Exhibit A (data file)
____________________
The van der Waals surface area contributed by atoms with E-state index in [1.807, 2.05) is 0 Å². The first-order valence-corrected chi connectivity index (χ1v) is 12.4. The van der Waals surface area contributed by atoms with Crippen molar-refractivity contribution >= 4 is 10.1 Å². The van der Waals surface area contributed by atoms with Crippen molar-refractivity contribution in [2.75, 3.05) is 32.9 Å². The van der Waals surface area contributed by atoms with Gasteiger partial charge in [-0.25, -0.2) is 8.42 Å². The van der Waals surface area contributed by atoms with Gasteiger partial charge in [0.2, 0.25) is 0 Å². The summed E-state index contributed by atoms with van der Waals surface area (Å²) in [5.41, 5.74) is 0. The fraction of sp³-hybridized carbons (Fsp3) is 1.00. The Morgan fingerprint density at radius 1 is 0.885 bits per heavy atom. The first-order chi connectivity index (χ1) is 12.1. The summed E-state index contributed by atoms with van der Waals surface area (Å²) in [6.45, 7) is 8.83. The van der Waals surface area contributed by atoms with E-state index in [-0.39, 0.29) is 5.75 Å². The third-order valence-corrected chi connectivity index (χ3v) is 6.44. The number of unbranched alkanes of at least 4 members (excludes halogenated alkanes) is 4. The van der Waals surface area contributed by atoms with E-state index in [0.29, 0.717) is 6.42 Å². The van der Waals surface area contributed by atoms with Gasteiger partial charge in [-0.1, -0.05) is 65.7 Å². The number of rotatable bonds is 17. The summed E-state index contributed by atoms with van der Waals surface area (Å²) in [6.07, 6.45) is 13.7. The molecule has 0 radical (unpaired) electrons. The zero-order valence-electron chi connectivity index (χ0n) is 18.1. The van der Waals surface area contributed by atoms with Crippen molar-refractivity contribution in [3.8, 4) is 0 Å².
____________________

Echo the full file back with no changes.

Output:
The van der Waals surface area contributed by atoms with E-state index in [1.807, 2.05) is 0 Å². The first-order valence-corrected chi connectivity index (χ1v) is 12.4. The van der Waals surface area contributed by atoms with Crippen molar-refractivity contribution >= 4 is 10.1 Å². The van der Waals surface area contributed by atoms with Crippen molar-refractivity contribution in [2.75, 3.05) is 32.9 Å². The van der Waals surface area contributed by atoms with Gasteiger partial charge in [-0.25, -0.2) is 8.42 Å². The van der Waals surface area contributed by atoms with Gasteiger partial charge in [0.2, 0.25) is 0 Å². The summed E-state index contributed by atoms with van der Waals surface area (Å²) in [5.41, 5.74) is 0. The fraction of sp³-hybridized carbons (Fsp3) is 1.00. The Morgan fingerprint density at radius 1 is 0.885 bits per heavy atom. The first-order chi connectivity index (χ1) is 12.1. The summed E-state index contributed by atoms with van der Waals surface area (Å²) in [6.45, 7) is 8.83. The van der Waals surface area contributed by atoms with E-state index in [-0.39, 0.29) is 5.75 Å². The third-order valence-corrected chi connectivity index (χ3v) is 6.44. The number of unbranched alkanes of at least 4 members (excludes halogenated alkanes) is 4. The van der Waals surface area contributed by atoms with E-state index in [0.29, 0.717) is 6.42 Å². The van der Waals surface area contributed by atoms with Gasteiger partial charge in [-0.1, -0.05) is 65.7 Å². The number of rotatable bonds is 17. The summed E-state index contributed by atoms with van der Waals surface area (Å²) in [6.07, 6.45) is 13.7. The molecule has 0 radical (unpaired) electrons. The zero-order valence-electron chi connectivity index (χ0n) is 18.1. The van der Waals surface area contributed by atoms with Crippen molar-refractivity contribution in [3.8, 4) is 0 Å².